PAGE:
Video Games have gained immense popularity over the last two decades. In terms of revenue, it has outperformed other industries with some of the highest-selling entertainment products belonging to this industry.
Video games are an entertainment product enjoyed by a select few. Still, the rampant technological innovations have also led to the increased affordability and accessibility of computers, consoles, and games designed for these platforms to the masses.
With the evolution of enhanced graphical features for video games to utilize came the need for Video Game Cutscenes to manifest themselves as an essential storytelling device.
They have reached a point where they are no longer a unique or ubiquitous product of the industry. Therefore, this article will delve into the history and role of cutscenes in video games and how they carry both interactive and narrative functions.
What Is a Cutscene?
A cutscene is a cinematic sequence that suspends regular gameplay to convey plot and spectacle. They are breakaways from in-game action and mostly depict stories within a game.
The typical view regarding the functionality of a cutscene is that of ‘reward’ and ‘respite’ for the player/gamer. However, cutscenes also act as markers of progression, clues, and story shifts that await the fate of the character being controlled by the player in a video game.
Cutscenes perform certain gameplay functions as well as provide information to the player about upcoming in-game events. It acts as a narrative device, letting the player know about the motive behind their challenges, thus bridging the gap between events and actions.
Types of Cutscenes:
Cutscenes, in general, are distinguishable into five major types. If listed down in order of their appearance in video games, they are of the following types:
- Pre Rendered Cutscenes
- Live-Action Cutscenes
- Mixed Media Cutscenes
- Real-Time Rendered Cutscenes
- Interactive Cutscenes
History and Development:
At first, Cutscenes steadily made their way into video games. Following its widespread recognition and acceptance as the new norm, it paved the way for newer and varied forms of experimentation.
Before explaining the significance of cutscenes in a video game, it is essential to revisit its history to acknowledge its motive, cause, and effect as an ever-popular video game component.
- Pac-Man (Namco, 1980) was one of the earliest examples of a video game that included cutscenes in the form of short, comical, non-playable stories or events poised as interludes. Such interludes presented Pac-Man and the monsters chasing each other around on the screen, breaking away from gameplay.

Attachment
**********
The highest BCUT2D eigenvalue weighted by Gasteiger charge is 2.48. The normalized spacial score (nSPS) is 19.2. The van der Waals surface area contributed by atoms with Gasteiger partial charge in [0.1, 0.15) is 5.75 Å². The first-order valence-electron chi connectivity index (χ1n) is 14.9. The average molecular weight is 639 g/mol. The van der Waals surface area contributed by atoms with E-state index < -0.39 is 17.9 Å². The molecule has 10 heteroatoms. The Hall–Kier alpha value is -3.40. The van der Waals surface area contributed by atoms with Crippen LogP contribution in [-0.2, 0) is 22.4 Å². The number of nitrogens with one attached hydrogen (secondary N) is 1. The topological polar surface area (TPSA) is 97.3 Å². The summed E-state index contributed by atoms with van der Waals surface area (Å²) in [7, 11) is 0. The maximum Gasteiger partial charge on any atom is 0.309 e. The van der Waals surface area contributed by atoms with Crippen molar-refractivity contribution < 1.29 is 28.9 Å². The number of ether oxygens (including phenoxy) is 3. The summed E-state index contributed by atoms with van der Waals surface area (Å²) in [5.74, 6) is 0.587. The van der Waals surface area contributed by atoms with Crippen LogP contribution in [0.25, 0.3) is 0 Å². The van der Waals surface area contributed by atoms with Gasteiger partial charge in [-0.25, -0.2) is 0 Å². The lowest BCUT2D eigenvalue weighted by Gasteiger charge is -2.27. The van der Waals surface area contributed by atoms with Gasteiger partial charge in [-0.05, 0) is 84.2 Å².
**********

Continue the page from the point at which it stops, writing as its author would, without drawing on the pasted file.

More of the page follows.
The entire cutscene-like depiction of events gave off a staged appearance and was pre-rendered, a technique wherein cutscenes were developed earlier than the rest of the game.
This often led to a disparity in terms of cutscenes and the quality of in-game graphics. Yet, it was established as the preferred technique for quite a few years before the arrival of real-time rendered cutscenes.
- Popular video game titles of the mid-1980s, such as Donkey Kong (Nintendo, 1985), Super Mario Bros. (Nintendo, 1985), and The Legend of Zelda (Nintendo, 1986) started making use of more such animated intermissions to convey the plot.
For instance, in Donkey Kong, Kong, the gorilla abducts the Princess, which requires the Jumpman to save her. This was delivered via short clippings describing parts of the story.
The idea of having cutscenes present in a game like Donkey Kong allowed them to become a critical storytelling device.
Cutscenes have also helped the player establish a motive and given them a purpose to chase — it made sure as to why the Jumpman must win over Kong.
Similarly, in Prince of Persia (Broderbund, 1989), cutscenes were implemented to portray the ordeal of the captive Princess whom the Prince must save.
- It was around this time that the term “cutscene” was first put to use by the developers of Maniac Mansion (Lucasfilm Games, 1987) to describe in-game, non-interactive cinematics.
Before progressing any further, one should define what they mean by the term ‘cinematics’. In this article, the term cinematics is applied after comprehending whether the cutscenes from the games being discussed qualify in terms of usage of space, design, acting (voice acting and motion capture/scan), sound, and graphical fidelity.
- The following year, Snatcher (Konami, 1988) was a breakthrough in the field of real-time, in-game cutscenes with glaring cinematic influences embedded within its sequences. Snatcher, by then, was more cinematic and dealt with a much more mature topic compared to other video games of that era.
Another thing to keep in mind is that the video games mentioned above were primarily released for consoles with limited storage capacities, which in turn, did not allow developers to be actively invested in rendering large-scale, graphically intensive cutscenes beyond an experimental basis. This shortcoming in the area of storage capacity persisted for years to come.
With the increase in storage capacity and the use of external storage devices such as CD-ROM in the early 1990s, it became much easier for video game developers to expand on video, music, and voice generated for the development of in-game cinematics
- The seventh installment in the Final Fantasy series, Final Fantasy VII (Square, 1997) raised the bar for what players expect in terms of in-game cinematics and production standards.
Pre-Rendered Cutscenes used in this game, also referred to as Full Motion Video, heightened the aesthetic involved in the making of cutscenes but it did not align itself with the actual rendered graphics used in the remainder of the game.
- A hybrid game format also spurred out due to the enlarged storage space, which made use of live-action cutscenes riddled with American parodic, B-Movie aesthetics. Prominent examples of such a hybrid format include Command & Conquer: Red Alert (Virgin Interactive Entertainment, 1996), Night Trap (Sega, 1992), and Wing Commander IV: The Price of Freedom (Electronic Arts, 1996).